The main selling point of the series so far lies in its effective establishment and maintenance of a high degree of tension and danger. Whether internal threats like the Medusa virus or external threats like monsters, the thorny vines, or drowning, the characters always seem at risk, even when in comparative safety, and some of the situations they find themselves in get truly nerve-wracking. Add to that numerous involved action scenes, concerns about what bad-boy Marco Owens is really up to, and (possibly unfounded) suggestions made to Kasumi that the survivors have a traitor in their midst and you have an excitement level that rarely falters.
On the downside, the series concentrates so much on building up tension that it skimps on opportunities for character development. We get to see inside Kasumi's head enough to know what she's about, and Marco's character gradually comes into focus, but so far the rest of the cast has not progressed beyond one-note performances.
Iwahara's drawing style is so detail-rich that it cries out either for the use of color or for larger pages to exploit all the thorny growths and nasty critters, and in fact the handful of color pages at the beginning of each volume show the artistry at its best. As is, some of the fine background details get lost in all of the dark shading, as does a full appreciation of the inventive critter designs. Beyond Marco's intricate tattoos the character designs are not the sharpest, and in some cases take on a cartoonish look, but they do strongly visually delineate the characters and are effective at conveying mood and emotion. Iwahara offers no shortage of well-planned and crisply-executed action scenes and spares little effort in background detail or setting design; they never get dull or give a run-of-the-mill feel. While the series offers no actual nudity and little that could be considered fan service (contrary to the image on the cover of volume 3), it has plenty enough graphic content to justify its Older Teens rating.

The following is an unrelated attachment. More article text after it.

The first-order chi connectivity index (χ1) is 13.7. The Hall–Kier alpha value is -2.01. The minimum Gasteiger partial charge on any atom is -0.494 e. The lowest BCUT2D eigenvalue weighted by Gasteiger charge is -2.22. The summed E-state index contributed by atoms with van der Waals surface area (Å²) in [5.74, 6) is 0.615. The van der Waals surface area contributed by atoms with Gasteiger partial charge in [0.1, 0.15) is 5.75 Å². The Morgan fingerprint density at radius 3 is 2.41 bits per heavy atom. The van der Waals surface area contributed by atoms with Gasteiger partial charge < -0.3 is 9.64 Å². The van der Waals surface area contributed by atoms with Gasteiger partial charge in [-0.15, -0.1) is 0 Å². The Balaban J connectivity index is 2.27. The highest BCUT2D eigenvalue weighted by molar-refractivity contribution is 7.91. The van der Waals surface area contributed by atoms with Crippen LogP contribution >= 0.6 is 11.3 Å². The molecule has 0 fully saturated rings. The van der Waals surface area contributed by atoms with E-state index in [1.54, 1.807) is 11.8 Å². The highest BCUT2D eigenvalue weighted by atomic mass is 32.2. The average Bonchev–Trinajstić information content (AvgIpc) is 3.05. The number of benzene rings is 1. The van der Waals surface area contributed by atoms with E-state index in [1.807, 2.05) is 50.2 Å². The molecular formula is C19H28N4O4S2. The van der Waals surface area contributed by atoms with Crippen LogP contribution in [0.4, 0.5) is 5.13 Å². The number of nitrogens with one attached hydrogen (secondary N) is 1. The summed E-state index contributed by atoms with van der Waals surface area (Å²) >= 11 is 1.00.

Tokyopop's releases of the series always opens with four color pages, followed by a brief plot summary beginning with volume 2. Each closes out with a couple of self-referential bonus pages by Iwahara and an advertisement for the next volume. Most of the time the sound effects remain untranslated, which in this case is to the content's detriment since several instances come up where the sound effect being used is not clear from context and would be beneficial to know.
As the series progresses into its third volume it starts to give off a vague video game vibe, but that does not detract from how involving the tense, action-packed story of these survivors in a hostile environment can be. Its lack of complicated ideas and light use of flashbacks makes each volume a quick read, and it poses enough drama and mysteries to keeps its readers coming back.
Overall : B
Story : B
Art : B
+ Tense and involving.